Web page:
Sunday, December 5, 2010


I am a Christian. A Jesus-loving, Bible reading, hard-praying Christian. I don't talk about it a lot on my blog, well, because this blog is not about my Christianity, it's about books, mostly children's books. And I don't like children's books, in fact I intensely dislike children's books, that are preachy or sappy or moralistic or cutesy, which is how I would describe many Christian children's books. This morning, though, I read a book that I have to review, and that I want to give to all of my Christian friends, and my pastor. Because it's one that every Christian should read. But it's also a book I'd love to give to the fifth grade and sixth grade social studies teachers at my school. Or my high school son's African American literature or history teachers. Or actually just about anyone who loves books or American history or children or Jesus.

THE BEATITUDES: FROM SLAVERY TO CIVIL RIGHTS by Carole Boston Weatherford, illustrated by Tim Ladwig, follows the history of Blacks in America through some key events in American history: the Middle Passage of slaves from Africa, the founding of the Black A.M.E. churches, the US Colored Troops who fought to end slavery during the Civil War, the building of Negro Colleges, Marian Anderson on the steps of the Lincoln Memorial , Rosa Parks, Emmett Till, the Freedom Riders, Martin Luther King, Jr. Ruby Bridges, Fannie Lou Hamer, and Barack Obama. The story is narrated, however, by God. Listen to the first page:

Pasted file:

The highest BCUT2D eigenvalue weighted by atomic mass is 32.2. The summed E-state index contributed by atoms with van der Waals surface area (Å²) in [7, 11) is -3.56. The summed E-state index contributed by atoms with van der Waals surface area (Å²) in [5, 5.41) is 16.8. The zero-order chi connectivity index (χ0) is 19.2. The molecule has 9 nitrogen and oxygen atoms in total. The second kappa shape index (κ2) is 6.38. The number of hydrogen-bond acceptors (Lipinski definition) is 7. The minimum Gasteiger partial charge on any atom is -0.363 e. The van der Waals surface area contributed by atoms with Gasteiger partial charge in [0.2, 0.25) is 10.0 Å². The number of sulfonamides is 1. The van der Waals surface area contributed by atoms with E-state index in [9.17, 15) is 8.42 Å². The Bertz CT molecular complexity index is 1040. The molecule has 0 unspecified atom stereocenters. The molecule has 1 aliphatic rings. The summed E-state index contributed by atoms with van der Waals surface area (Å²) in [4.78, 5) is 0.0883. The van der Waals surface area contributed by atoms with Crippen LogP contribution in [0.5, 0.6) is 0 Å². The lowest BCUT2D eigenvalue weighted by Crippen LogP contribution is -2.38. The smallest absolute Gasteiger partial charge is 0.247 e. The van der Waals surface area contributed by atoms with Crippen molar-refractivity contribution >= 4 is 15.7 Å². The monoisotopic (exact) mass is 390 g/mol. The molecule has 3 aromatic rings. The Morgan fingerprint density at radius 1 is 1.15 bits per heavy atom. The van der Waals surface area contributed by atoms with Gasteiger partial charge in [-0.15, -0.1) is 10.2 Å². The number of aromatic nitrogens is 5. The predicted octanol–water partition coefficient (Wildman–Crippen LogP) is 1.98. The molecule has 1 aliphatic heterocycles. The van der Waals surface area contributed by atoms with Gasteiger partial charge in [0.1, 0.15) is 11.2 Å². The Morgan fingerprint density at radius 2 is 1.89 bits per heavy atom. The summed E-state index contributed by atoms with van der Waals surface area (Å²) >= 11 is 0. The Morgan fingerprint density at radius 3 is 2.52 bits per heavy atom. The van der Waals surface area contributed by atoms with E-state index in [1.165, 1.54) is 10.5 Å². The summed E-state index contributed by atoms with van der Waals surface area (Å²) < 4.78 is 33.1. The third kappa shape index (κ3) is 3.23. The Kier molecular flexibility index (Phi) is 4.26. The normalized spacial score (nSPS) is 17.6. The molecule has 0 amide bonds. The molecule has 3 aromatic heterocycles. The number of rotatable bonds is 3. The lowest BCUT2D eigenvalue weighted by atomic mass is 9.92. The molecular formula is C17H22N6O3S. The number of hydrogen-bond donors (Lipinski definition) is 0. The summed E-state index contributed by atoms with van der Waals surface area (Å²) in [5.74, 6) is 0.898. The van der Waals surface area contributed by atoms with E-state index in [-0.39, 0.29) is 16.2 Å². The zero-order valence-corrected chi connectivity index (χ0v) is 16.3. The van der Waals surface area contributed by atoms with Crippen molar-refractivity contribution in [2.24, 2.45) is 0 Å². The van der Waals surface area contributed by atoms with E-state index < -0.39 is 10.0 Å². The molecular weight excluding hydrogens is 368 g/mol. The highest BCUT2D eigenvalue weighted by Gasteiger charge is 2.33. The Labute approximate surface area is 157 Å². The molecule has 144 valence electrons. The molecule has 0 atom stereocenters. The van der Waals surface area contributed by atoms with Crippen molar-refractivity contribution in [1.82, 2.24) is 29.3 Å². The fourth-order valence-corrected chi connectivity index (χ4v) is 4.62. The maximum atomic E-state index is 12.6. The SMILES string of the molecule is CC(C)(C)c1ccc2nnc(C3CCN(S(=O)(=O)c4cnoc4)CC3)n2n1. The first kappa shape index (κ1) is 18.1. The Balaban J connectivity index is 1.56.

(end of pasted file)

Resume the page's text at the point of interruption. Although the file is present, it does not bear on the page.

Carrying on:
"I am the Lord your God.
I was with the Africans who were torn
from the Motherland and cramped in holds of ships
on the Middle Passage from Africa to the Americas.
I heard them chant: Kum ba ya, kum ba ya."

Or the last page:
"I was with your ancestors and I will be with your offspring,
standing on the side of justice.
Even now, I am with the downtrodden
and with those who seek uplift.
I am holy water in the stream of humanity.
Drink, bathe, and be free."

The book begins with the Beatitudes (Matthew 5:3-12), and then a one page explanation of the role of black religious organizations in the Civil Rights movement. Each two-page spread features a single person or event from the time line in glorious, glorious detailed water color illustrations (I can't even explain how illustrator Tim Ladwig uses light/dark and shadow but it's extraordinary-- he has jumped into my top five favorite illustrators with this book!). Marching across the bottom of each page, incorporated into the illustration, is a beatitude. End notes give a one paragraph biography of each person included in the book.

This is an EXTRAORDINARY book, definitely one that anyone who loves books or American history or children or Jesus will want to own.

1 comment:

Unknown said...

Thanks for the glowing review, Carol. Although the book is not the usual holiday fare, it truly captures the spirit of Immanuel, God with us. Check out the book trailer:

Carole Boston Weatherford